ISO Button – ISO is basically the DSLR’s feature that is responsible for light sensitivity. This means that if you dial it up, your camera will get more light, as a result.
It should be noted that if you dial this up too high, though, the photo will increase in graininess. It is useful at night but can be disastrous during the day.
Focus – The way to control the focus of your DSLR is through the Focus Mode button and the Focus Ring on your camera’s attachment. The Focus Mode basically allows you to dictate how sharp your shots will look automatically. Meanwhile, the focus ring gives you manual control.
How to Use Your DSLR Camera
The first step to learning how to use your DSLR camera is by knowing how to hold it and the first thing you should always remember is to use both hands.
DSLR cameras tend to be quite heavy, so don’t even think about trying to use it with only one hand.
As for the hand placement, let’s assume that you are right-handed. If you are, the shutter button is likely going to be on the right-hand side. If so, you will want to place your left hand under the camera and lens, while your right is through the grip, with the fingers on the side.
This ensures maximum stability.
The next point of concern when using your DSLR camera is keeping the horizon in your shots level. This may take some practice, but it basically gives your photos more clarity and crispness. If the horizon is tilted, it basically causes the quality of the photo to degrade.
From there, we have the exposure triangle, which refers to the three settings that you can mess with to influence how the image is going to come out. These are the ISO, the aperture, and the shutter speed.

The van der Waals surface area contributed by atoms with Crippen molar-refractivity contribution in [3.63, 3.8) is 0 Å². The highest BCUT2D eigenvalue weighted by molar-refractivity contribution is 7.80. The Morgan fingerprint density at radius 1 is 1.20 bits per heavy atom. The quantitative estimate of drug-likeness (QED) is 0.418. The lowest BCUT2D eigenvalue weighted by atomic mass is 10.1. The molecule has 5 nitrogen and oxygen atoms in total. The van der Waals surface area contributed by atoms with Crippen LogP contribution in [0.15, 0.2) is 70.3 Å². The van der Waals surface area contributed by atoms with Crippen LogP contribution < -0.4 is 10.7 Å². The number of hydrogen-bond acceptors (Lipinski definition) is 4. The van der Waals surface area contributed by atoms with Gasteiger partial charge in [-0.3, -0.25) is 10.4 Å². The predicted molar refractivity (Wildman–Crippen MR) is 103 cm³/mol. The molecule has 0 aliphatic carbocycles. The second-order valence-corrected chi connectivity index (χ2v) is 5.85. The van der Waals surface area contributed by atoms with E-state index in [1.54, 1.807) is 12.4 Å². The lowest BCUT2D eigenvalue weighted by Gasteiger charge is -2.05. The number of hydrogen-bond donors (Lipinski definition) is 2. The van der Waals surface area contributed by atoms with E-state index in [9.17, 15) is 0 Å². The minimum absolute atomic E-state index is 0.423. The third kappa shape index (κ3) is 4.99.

By fiddling with those settings, you can manipulate your DSLR camera to produce incredible shots. You will need to familiarize yourself a bit with this through experimentation, but it’s worth it.
Finally, you need to understand the composition and depth of field. In the case of the former, you need to take into consideration such things as color, lines, and framing. In the latter, the goal is to place the attention on your main subject and blurring the background.
How to Care for Your DSLR Camera
Your DSLR camera is a tough piece of equipment but it is also a sensitive piece of machinery and electronics. As such, it can be susceptible to getting damaged.
This is why you will want to buy a few necessary accessories such as a sun hood and a UV filter. These will be most responsible for the usual hits and bangs your camera will suffer.
You will also want to purchase protective items that will shield your camera from rain, mud, dust, and other pollutants. Of course, even with the best of preparations, you can’t completely avoid getting your DSLR camera dirty.
As such, you will also need to know how to clean it. For that, an air-blower and several pieces of microfiber cleaning cloths will be necessary.
You can find some good quality cleaning kits that can include brushes, bottles of solutions, and more. You can also check out some video tutorials regarding superficial DSLR maintenance.
One thing to remember is to never clean the internal parts of your DSLR camera. You can leave that up to the experts.